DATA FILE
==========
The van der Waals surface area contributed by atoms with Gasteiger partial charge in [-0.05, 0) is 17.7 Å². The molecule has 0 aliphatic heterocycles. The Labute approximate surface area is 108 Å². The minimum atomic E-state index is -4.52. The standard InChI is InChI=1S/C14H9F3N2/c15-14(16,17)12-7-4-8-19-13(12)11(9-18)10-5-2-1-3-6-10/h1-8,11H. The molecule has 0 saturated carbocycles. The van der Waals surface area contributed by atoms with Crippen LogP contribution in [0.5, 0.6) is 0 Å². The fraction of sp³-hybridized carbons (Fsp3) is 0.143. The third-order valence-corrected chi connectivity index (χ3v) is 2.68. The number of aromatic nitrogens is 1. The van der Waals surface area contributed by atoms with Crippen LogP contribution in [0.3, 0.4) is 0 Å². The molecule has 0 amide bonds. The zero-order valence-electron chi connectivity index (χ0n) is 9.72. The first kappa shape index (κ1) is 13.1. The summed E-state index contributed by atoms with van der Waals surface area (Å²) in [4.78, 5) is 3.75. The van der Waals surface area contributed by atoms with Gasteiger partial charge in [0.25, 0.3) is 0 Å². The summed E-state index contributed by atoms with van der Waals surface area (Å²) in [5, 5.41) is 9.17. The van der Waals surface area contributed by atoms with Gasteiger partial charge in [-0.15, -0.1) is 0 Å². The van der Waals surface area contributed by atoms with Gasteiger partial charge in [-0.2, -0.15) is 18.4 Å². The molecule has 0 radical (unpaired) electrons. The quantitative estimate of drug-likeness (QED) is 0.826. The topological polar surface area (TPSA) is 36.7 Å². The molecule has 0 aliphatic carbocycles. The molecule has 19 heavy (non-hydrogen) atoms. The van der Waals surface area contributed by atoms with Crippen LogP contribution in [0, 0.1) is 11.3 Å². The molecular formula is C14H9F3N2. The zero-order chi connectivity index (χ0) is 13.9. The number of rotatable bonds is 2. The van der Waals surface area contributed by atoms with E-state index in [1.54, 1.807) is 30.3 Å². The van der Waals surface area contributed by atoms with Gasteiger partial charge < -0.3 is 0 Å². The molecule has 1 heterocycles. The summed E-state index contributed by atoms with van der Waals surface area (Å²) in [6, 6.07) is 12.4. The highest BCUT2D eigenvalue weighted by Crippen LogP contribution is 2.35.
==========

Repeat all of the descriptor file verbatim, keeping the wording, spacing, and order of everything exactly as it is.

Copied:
The van der Waals surface area contributed by atoms with Gasteiger partial charge in [-0.05, 0) is 17.7 Å². The molecule has 0 aliphatic heterocycles. The Labute approximate surface area is 108 Å². The minimum atomic E-state index is -4.52. The standard InChI is InChI=1S/C14H9F3N2/c15-14(16,17)12-7-4-8-19-13(12)11(9-18)10-5-2-1-3-6-10/h1-8,11H. The molecule has 0 saturated carbocycles. The van der Waals surface area contributed by atoms with Crippen LogP contribution in [0.5, 0.6) is 0 Å². The fraction of sp³-hybridized carbons (Fsp3) is 0.143. The third-order valence-corrected chi connectivity index (χ3v) is 2.68. The number of aromatic nitrogens is 1. The van der Waals surface area contributed by atoms with Crippen LogP contribution in [0.3, 0.4) is 0 Å². The molecule has 0 amide bonds. The zero-order valence-electron chi connectivity index (χ0n) is 9.72. The first kappa shape index (κ1) is 13.1. The summed E-state index contributed by atoms with van der Waals surface area (Å²) in [4.78, 5) is 3.75. The van der Waals surface area contributed by atoms with Gasteiger partial charge in [0.25, 0.3) is 0 Å². The summed E-state index contributed by atoms with van der Waals surface area (Å²) in [5, 5.41) is 9.17. The van der Waals surface area contributed by atoms with Gasteiger partial charge in [-0.15, -0.1) is 0 Å². The van der Waals surface area contributed by atoms with Gasteiger partial charge in [-0.2, -0.15) is 18.4 Å². The molecule has 0 radical (unpaired) electrons. The quantitative estimate of drug-likeness (QED) is 0.826. The topological polar surface area (TPSA) is 36.7 Å². The molecule has 0 aliphatic carbocycles. The molecule has 19 heavy (non-hydrogen) atoms. The van der Waals surface area contributed by atoms with Crippen LogP contribution in [0, 0.1) is 11.3 Å². The molecular formula is C14H9F3N2. The zero-order chi connectivity index (χ0) is 13.9. The number of rotatable bonds is 2. The van der Waals surface area contributed by atoms with E-state index in [1.54, 1.807) is 30.3 Å². The van der Waals surface area contributed by atoms with Gasteiger partial charge < -0.3 is 0 Å². The molecule has 1 heterocycles. The summed E-state index contributed by atoms with van der Waals surface area (Å²) in [6, 6.07) is 12.4. The highest BCUT2D eigenvalue weighted by Crippen LogP contribution is 2.35.